Less eighties cartoon, more YouTube and Katy Perry fame shenanigans. I’m not entirely sure what to make of this latest Hasbro re-invention of its me-decade intellectual property for the big screen. Somehow the trailer evokes the bitter-sweet joys of The Fault in Our Stars and seems as far as possible from the satirical jokiness of Josie and The Pussycats.
Admittedly, I am nowhere near the demographic of this film, but I implore you, completely without any sort of snark or snobbery, to please tell me if the execution of this idea is good or simply horrible. Juliette Lewis and Molly Ringwald (the two patron saints of good/horrible) make supporting role appearances in the trailer below.
“Are you kidding? We made, like, six movies together, three TV shows…”
It’s been a long time coming, but The Muppets are on their way back to television–this time with a 21st century update on ABC as a single-camera docu-interview style comedy (think The Office).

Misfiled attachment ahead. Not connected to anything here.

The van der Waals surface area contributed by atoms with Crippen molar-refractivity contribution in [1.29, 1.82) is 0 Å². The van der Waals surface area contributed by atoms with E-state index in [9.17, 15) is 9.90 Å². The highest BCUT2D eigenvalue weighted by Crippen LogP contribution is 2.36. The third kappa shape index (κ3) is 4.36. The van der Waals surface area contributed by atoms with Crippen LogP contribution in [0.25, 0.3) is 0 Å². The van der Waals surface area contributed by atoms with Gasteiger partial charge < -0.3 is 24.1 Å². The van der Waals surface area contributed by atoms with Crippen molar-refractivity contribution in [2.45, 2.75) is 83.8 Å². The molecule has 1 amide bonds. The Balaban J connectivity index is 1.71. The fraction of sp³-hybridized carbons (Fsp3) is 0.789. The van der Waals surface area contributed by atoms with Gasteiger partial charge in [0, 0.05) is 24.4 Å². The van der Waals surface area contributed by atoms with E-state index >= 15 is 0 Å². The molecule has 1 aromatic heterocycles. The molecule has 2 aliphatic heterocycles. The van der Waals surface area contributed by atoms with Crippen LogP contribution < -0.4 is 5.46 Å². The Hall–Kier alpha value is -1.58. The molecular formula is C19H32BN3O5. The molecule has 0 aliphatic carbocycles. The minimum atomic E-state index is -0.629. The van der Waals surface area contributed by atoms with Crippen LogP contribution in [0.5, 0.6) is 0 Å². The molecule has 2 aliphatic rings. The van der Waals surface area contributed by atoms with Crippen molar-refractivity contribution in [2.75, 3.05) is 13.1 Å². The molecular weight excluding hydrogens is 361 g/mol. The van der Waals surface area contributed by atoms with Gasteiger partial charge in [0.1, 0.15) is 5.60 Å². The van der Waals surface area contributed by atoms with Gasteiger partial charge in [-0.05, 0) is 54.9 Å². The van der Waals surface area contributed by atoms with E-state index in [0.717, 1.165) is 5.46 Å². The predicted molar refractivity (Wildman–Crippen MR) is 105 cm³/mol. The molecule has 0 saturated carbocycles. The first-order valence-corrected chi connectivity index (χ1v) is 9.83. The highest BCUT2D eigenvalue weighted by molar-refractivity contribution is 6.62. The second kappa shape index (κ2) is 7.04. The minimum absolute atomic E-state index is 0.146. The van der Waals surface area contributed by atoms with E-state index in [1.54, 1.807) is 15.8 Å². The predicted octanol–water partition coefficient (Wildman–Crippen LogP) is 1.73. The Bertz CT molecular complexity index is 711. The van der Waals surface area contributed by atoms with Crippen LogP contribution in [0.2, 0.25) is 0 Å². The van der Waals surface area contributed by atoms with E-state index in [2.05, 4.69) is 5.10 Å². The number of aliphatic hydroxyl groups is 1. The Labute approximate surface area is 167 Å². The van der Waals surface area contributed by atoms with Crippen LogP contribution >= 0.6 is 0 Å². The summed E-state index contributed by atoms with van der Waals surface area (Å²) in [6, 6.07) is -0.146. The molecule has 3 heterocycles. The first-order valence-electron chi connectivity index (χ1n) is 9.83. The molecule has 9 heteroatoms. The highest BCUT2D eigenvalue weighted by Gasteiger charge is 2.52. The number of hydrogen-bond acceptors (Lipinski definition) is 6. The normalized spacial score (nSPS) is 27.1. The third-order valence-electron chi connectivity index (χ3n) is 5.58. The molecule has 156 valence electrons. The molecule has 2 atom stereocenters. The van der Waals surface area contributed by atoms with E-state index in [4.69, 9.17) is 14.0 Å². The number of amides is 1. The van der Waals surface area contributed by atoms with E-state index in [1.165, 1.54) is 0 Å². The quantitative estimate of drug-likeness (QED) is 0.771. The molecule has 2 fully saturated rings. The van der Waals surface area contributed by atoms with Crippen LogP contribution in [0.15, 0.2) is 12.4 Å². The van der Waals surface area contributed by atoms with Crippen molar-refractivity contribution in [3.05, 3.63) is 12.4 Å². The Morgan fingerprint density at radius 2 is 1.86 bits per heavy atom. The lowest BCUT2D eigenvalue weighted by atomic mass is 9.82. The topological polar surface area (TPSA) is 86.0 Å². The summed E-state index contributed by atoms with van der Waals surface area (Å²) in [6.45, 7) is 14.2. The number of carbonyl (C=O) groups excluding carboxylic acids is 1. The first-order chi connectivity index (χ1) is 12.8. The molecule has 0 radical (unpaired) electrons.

Even if I haven’t been crazy about the post-Jim Henson era of the Muppets (save for Muppets Tonight, which I think got a lot of things right), they’re still the Muppets, they still do it for me, and, like many parents my age, I’m looking forward to sharing a new Muppet TV experience with my son.
Director: John Frankenheimer, Arthur Penn (uncredited) Screenplay: Franklin Coen, Frank Davis Based on a book by: Rose Valland Starring: Burt Lancaster, Paul Scofield, Jeanne Moreau Country: France/Italy/USA Running Time: 140 min Year: 1964 BBFC Certificate: PG